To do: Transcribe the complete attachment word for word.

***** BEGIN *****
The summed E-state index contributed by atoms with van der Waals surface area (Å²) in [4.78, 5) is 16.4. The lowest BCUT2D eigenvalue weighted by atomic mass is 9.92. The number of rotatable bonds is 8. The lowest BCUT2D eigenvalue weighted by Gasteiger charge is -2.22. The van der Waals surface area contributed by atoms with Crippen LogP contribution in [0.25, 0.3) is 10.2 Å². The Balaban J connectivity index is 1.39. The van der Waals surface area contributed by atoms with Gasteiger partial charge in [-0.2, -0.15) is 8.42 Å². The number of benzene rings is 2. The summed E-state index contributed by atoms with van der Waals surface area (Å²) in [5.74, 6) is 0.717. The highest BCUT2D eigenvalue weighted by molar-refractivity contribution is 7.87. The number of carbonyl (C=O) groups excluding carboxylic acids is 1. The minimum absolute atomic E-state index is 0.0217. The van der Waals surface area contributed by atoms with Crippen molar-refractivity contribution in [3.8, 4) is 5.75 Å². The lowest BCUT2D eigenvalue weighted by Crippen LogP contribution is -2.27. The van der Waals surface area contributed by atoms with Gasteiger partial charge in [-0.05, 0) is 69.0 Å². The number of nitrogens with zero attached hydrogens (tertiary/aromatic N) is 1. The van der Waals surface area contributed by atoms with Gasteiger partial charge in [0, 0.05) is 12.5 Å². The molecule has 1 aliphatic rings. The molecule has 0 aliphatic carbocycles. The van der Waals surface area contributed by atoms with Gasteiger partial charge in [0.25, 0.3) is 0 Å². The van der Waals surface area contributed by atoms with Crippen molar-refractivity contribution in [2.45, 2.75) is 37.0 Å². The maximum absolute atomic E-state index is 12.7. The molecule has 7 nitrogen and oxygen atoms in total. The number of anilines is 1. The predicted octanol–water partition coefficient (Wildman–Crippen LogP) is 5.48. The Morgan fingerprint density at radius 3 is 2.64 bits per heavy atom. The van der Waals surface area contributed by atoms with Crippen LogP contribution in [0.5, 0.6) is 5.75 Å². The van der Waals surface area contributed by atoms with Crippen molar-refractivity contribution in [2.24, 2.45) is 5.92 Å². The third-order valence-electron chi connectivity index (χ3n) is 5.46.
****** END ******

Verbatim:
The summed E-state index contributed by atoms with van der Waals surface area (Å²) in [4.78, 5) is 16.4. The lowest BCUT2D eigenvalue weighted by atomic mass is 9.92. The number of rotatable bonds is 8. The lowest BCUT2D eigenvalue weighted by Gasteiger charge is -2.22. The van der Waals surface area contributed by atoms with Crippen LogP contribution in [0.25, 0.3) is 10.2 Å². The Balaban J connectivity index is 1.39. The van der Waals surface area contributed by atoms with Gasteiger partial charge in [-0.2, -0.15) is 8.42 Å². The number of benzene rings is 2. The summed E-state index contributed by atoms with van der Waals surface area (Å²) in [5.74, 6) is 0.717. The highest BCUT2D eigenvalue weighted by molar-refractivity contribution is 7.87. The number of carbonyl (C=O) groups excluding carboxylic acids is 1. The minimum absolute atomic E-state index is 0.0217. The van der Waals surface area contributed by atoms with Crippen molar-refractivity contribution in [3.8, 4) is 5.75 Å². The lowest BCUT2D eigenvalue weighted by Crippen LogP contribution is -2.27. The van der Waals surface area contributed by atoms with Gasteiger partial charge in [-0.05, 0) is 69.0 Å². The number of nitrogens with zero attached hydrogens (tertiary/aromatic N) is 1. The van der Waals surface area contributed by atoms with Gasteiger partial charge in [0, 0.05) is 12.5 Å². The molecule has 1 aliphatic rings. The molecule has 0 aliphatic carbocycles. The van der Waals surface area contributed by atoms with Gasteiger partial charge in [0.25, 0.3) is 0 Å². The van der Waals surface area contributed by atoms with Crippen molar-refractivity contribution in [2.45, 2.75) is 37.0 Å². The maximum absolute atomic E-state index is 12.7. The molecule has 7 nitrogen and oxygen atoms in total. The number of anilines is 1. The predicted octanol–water partition coefficient (Wildman–Crippen LogP) is 5.48. The Morgan fingerprint density at radius 3 is 2.64 bits per heavy atom. The van der Waals surface area contributed by atoms with Crippen LogP contribution in [0.5, 0.6) is 5.75 Å². The van der Waals surface area contributed by atoms with Crippen molar-refractivity contribution in [2.24, 2.45) is 5.92 Å². The third-order valence-electron chi connectivity index (χ3n) is 5.46.